Ludmila Zavadilová, Miloslava Štípková, Alena Svitáková, Zuzana Krupová and Eva Kašná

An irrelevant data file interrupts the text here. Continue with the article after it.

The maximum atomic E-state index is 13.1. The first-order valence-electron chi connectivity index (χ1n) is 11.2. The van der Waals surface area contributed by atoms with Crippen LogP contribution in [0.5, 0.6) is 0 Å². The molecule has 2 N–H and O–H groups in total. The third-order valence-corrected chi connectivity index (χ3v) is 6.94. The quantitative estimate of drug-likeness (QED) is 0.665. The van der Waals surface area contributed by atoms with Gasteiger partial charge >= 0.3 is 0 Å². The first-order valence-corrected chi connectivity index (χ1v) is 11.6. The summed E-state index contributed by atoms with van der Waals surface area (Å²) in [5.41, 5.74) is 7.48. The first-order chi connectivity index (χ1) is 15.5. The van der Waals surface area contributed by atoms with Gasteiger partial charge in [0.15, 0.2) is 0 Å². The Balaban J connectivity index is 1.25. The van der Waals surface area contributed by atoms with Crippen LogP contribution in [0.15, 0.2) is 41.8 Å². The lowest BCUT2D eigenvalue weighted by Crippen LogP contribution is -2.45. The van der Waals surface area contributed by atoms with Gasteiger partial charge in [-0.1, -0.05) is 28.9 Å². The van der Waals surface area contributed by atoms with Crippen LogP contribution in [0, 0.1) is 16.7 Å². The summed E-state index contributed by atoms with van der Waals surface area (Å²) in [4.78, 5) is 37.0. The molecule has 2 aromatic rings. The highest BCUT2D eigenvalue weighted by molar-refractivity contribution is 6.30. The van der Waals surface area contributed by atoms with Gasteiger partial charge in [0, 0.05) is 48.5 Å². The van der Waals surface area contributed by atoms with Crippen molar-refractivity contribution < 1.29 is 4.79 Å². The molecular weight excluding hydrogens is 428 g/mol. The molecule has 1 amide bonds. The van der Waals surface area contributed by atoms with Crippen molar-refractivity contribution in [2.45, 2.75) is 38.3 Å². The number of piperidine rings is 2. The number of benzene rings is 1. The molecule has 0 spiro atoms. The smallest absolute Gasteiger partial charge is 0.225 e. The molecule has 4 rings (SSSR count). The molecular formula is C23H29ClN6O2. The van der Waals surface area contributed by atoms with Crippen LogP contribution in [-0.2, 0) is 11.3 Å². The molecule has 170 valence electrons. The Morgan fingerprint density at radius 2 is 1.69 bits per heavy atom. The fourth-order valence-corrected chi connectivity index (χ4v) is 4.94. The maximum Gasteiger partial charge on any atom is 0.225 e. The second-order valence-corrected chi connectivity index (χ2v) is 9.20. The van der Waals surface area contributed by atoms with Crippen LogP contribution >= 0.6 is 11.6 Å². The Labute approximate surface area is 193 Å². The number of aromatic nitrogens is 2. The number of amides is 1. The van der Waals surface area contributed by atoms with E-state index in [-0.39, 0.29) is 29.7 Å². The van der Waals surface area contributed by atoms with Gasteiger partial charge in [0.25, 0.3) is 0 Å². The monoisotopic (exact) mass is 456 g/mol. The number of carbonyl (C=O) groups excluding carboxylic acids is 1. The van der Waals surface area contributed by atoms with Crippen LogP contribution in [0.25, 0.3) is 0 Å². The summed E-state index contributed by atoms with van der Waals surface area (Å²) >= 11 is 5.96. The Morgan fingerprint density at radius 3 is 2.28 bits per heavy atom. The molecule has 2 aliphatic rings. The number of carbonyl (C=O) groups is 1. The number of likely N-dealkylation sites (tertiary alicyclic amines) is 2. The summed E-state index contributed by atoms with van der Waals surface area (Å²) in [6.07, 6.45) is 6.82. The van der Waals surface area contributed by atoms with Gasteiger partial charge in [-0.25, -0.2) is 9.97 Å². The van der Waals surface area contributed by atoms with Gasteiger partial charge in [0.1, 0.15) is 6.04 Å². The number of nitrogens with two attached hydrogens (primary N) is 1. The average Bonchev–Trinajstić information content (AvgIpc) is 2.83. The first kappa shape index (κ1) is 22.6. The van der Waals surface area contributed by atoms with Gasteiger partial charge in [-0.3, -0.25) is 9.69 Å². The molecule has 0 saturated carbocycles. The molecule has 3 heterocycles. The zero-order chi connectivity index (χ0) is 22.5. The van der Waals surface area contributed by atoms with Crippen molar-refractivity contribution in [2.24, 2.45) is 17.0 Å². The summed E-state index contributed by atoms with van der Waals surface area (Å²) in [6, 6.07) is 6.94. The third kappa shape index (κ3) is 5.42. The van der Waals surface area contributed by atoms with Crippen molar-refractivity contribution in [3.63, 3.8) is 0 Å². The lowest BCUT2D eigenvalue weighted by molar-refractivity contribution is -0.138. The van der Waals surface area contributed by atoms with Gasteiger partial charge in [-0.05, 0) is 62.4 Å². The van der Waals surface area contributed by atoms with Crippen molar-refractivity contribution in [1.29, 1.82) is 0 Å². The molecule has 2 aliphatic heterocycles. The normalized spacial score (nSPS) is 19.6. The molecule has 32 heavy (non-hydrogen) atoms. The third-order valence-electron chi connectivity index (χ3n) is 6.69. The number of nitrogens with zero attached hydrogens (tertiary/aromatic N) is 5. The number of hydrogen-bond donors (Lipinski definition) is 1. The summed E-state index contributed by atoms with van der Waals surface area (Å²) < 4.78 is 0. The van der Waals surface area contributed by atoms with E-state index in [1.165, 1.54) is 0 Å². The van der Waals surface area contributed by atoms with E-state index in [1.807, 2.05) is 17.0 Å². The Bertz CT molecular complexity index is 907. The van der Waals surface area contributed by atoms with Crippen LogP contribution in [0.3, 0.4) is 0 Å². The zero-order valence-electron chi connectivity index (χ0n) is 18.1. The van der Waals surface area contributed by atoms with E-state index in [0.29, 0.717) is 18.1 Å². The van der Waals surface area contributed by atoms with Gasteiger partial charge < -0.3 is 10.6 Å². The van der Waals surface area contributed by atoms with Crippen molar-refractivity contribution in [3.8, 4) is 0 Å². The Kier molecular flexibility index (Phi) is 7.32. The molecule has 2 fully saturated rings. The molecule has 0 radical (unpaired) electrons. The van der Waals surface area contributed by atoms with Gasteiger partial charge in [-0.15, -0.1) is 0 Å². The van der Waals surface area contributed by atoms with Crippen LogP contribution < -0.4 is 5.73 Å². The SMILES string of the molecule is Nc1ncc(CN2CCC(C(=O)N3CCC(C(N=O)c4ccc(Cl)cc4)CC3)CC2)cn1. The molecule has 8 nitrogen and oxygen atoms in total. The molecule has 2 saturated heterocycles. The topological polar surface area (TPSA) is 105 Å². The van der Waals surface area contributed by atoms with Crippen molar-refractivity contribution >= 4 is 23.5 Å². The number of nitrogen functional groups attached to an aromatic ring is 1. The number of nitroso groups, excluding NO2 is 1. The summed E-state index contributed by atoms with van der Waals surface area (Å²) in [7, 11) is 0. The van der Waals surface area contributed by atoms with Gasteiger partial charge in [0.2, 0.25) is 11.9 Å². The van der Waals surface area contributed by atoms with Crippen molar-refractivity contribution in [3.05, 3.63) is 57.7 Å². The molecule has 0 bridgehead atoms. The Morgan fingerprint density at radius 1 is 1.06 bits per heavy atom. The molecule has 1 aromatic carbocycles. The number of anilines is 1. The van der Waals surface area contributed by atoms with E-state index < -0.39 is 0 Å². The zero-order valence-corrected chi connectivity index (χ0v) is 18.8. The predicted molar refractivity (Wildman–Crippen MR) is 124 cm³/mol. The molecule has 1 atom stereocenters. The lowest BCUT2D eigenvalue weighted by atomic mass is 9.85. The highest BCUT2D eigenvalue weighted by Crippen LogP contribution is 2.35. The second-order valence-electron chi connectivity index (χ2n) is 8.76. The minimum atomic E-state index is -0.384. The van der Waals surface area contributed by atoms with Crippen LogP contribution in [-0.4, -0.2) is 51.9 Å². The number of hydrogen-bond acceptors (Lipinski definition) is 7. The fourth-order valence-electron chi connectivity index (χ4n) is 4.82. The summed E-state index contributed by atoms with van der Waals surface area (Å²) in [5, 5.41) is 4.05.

Cases of mastitis (CM) from 38,236 lactations belonging to 16,497 cows were recorded on seven farms in the Czech Republic from 1996 to 2014. Clinical mastitis was analyzed with linear animal model as an all-or-none trait for each recorded lactation (CM305) and separately for each trimester of lactation (CM1, CM2, and CM3). Bivariate linear animal models were used to estimate the genetic correlation between these CM traits and lactation means for somatic cell score (SCS305), the interval between calving and first insemination (INT) and days open (DO). Factors included in the linear model were parity, herd, year of calving, calving season, fixed linear and quadratic regression on age at first calving, fixed linear and quadratic regression on milk production in the corresponding parity, permanent environmental effect of the cow, and additive genetic effect of the cow. Estimated heritabilities of the CM traits ranged from 0.01 to 0.03. Permanent environmental effects accounted for approximately two-thirds of the phenotypic variance. Genetic correlations of SCS305 with CM traits were 0.85±0.029, 0.81±0.086, 0.82±0.087, and 0.67±0.088 for CM305, CM1, CM2, and CM3, respectively. Genetic correlations of INT with CM305, CM1, CM2, and CM3, respectively, were 0.22±0.065, 0.19±0.084, 0.20±0.121 and 0.15±0.121: and genetic correlations of DO and the four CM traits were 0.28±0.079, 0.26±0.101, 0.43±0.134, and 0.15±0.131. For the 140 sires in the dataset, Spearman rank correlations among breeding values for the four CM traits and for SCS305 were uniformly high at 0.99±0.001.